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InfoQ Homepage Articles Getting Started to Quarkus Reactive Messaging with Apache Kafka

Getting Started to Quarkus Reactive Messaging with Apache Kafka

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Key Takeaways

  • Apache Kafka (or Kafka) is a distributed event store and stream-processing platform for storing, consuming, and processing data streams.
  • Quarkus integrates perfectly with reactive applications that use Apache Kafka for event processing.
  • Quarkus Dev Services provides you with an automatic way to boot up a Kafka cluster to test your application.
  • Apache Kafka can replace messaging systems like JMS, especially when you need real-time stream processing.

What Is and Why Apache Kafka?

How data is processed/consumed nowadays is different from how it was previously practiced. In the past, data was stored in a database and it was batch processed to get some analytics.

Although this approach is correct, more modern platforms let you process data in real-time as data comes to the system.

Apache Kafka (or Kafka) is a distributed event store and stream-processing platform for storing, consuming, and processing data streams.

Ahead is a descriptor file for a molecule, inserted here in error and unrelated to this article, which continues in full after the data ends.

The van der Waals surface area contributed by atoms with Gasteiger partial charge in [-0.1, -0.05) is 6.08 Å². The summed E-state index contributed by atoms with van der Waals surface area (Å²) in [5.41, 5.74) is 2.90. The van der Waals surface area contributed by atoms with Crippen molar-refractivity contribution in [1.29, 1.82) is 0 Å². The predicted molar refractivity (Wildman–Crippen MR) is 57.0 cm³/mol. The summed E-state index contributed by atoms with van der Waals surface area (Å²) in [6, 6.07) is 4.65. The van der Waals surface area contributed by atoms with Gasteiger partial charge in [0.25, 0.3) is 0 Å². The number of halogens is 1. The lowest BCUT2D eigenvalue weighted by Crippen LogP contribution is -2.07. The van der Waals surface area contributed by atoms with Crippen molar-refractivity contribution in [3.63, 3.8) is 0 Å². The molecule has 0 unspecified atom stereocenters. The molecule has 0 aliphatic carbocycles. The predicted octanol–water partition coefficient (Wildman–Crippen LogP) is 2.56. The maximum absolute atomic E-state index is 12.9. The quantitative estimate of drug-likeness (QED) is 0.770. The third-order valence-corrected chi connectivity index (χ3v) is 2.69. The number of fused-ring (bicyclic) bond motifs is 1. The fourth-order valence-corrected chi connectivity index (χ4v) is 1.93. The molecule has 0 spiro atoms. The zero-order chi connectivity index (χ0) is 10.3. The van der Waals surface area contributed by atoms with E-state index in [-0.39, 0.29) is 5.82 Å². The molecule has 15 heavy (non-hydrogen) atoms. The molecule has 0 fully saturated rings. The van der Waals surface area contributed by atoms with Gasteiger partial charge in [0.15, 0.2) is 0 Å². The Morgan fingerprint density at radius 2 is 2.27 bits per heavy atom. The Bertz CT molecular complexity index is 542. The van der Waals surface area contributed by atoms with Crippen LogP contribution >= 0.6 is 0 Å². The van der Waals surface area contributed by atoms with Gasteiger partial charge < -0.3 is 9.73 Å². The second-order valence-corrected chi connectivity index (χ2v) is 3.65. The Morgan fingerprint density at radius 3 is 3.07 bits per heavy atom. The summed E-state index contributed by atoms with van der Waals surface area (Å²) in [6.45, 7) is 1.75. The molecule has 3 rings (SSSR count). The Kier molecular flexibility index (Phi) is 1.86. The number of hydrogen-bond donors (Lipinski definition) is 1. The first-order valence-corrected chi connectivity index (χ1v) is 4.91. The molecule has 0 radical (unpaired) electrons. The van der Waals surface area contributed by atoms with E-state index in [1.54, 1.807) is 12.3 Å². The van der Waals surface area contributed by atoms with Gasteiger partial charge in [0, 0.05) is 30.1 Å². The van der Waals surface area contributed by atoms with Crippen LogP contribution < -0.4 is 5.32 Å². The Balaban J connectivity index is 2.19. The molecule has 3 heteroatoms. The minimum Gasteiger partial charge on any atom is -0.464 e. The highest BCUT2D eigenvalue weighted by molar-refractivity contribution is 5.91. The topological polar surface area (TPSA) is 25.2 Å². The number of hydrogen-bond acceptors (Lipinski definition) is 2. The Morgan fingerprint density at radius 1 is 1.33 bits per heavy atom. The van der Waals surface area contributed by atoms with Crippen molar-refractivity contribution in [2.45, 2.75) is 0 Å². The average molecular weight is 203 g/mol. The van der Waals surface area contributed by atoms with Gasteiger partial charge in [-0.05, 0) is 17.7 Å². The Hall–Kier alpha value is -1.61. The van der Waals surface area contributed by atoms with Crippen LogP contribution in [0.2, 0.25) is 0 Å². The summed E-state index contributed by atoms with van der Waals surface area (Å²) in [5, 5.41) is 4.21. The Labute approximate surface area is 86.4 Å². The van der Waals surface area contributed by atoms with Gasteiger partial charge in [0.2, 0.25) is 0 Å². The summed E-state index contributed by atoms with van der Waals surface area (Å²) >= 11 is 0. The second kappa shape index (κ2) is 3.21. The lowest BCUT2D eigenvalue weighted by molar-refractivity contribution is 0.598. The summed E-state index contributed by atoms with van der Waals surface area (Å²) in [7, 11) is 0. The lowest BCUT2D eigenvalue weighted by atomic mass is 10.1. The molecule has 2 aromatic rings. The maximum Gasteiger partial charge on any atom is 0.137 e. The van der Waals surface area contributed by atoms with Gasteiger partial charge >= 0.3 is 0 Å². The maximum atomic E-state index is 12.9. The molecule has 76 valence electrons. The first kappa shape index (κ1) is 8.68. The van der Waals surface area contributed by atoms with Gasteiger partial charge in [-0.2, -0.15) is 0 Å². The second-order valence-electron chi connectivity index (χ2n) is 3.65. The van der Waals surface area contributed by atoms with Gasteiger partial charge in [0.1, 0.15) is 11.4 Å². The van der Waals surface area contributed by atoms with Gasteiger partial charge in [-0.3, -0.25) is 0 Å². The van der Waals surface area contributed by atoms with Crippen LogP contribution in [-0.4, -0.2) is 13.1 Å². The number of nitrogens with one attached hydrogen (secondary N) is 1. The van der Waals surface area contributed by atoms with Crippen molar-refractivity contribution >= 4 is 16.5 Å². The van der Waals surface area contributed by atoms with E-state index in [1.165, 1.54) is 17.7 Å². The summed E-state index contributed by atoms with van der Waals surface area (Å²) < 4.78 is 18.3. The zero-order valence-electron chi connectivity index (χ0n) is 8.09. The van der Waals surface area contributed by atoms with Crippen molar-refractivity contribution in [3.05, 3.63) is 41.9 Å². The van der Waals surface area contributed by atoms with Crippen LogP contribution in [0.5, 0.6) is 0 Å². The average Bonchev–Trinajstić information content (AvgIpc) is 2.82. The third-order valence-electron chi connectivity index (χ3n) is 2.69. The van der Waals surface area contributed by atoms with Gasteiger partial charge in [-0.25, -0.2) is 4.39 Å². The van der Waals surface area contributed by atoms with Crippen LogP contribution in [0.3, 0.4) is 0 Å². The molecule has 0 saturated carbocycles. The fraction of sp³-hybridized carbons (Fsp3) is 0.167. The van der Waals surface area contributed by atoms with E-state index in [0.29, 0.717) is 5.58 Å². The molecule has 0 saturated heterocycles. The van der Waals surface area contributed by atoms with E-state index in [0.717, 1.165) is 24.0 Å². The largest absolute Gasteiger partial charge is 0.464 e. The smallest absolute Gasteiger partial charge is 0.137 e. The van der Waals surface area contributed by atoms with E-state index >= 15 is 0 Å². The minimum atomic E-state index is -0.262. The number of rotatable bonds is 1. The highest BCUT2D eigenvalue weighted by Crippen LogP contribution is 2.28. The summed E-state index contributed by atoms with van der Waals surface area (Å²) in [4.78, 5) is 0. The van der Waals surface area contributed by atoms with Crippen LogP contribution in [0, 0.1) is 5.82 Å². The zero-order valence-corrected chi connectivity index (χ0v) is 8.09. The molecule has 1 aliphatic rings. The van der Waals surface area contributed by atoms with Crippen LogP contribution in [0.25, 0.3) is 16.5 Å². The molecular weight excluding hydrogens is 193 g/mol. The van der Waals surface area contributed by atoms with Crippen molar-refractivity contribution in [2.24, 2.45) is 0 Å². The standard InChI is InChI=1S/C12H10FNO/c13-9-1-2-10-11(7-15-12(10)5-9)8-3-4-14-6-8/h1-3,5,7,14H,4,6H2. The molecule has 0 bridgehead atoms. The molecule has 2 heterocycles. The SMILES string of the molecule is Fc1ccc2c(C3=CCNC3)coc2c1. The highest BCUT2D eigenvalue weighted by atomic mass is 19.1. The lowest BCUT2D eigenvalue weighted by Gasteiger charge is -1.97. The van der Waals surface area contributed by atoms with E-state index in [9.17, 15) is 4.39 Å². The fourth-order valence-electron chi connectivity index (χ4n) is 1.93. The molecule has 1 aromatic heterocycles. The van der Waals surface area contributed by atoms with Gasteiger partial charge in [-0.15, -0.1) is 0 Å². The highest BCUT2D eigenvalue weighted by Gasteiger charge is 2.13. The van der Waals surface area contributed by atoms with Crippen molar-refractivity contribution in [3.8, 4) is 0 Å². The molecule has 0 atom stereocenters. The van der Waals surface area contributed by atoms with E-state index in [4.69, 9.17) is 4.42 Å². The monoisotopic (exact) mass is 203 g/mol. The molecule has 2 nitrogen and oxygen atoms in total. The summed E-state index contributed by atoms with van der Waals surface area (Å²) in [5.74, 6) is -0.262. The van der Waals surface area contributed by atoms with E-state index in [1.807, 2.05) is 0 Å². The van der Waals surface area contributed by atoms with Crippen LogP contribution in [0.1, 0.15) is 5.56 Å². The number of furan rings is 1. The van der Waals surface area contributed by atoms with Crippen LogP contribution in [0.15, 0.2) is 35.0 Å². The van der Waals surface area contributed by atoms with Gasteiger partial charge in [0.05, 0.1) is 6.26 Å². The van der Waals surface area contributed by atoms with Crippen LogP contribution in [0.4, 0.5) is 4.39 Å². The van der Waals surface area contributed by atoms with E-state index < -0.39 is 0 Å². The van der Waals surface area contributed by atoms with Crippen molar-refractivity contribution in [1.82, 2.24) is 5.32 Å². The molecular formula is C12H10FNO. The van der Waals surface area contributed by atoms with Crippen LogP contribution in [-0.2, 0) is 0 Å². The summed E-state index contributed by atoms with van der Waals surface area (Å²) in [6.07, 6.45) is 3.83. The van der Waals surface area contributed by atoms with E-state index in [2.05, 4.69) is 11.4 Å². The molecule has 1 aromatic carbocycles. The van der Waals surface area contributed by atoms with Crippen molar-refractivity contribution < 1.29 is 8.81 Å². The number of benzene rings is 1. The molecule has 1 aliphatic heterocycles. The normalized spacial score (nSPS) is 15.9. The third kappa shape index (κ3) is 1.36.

There are five essential concepts in Kafka to understand how it works:

  • Event (or message): An event is a timestamped key-value pair representing the data stored in the system to be processed. From the Kafka point of view, it is just a chunk of bytes.
  • Partition: A partition is the place where events are produced and consumed. In a partition, the order of the events is guaranteed.
  • Topic: A topic is composed of one or more partitions. The topic is the unit of work that developers work with either to consume or produce events.
  • Consumer: A consumer subscribes to a topic and is notified every time an event is published into a topic.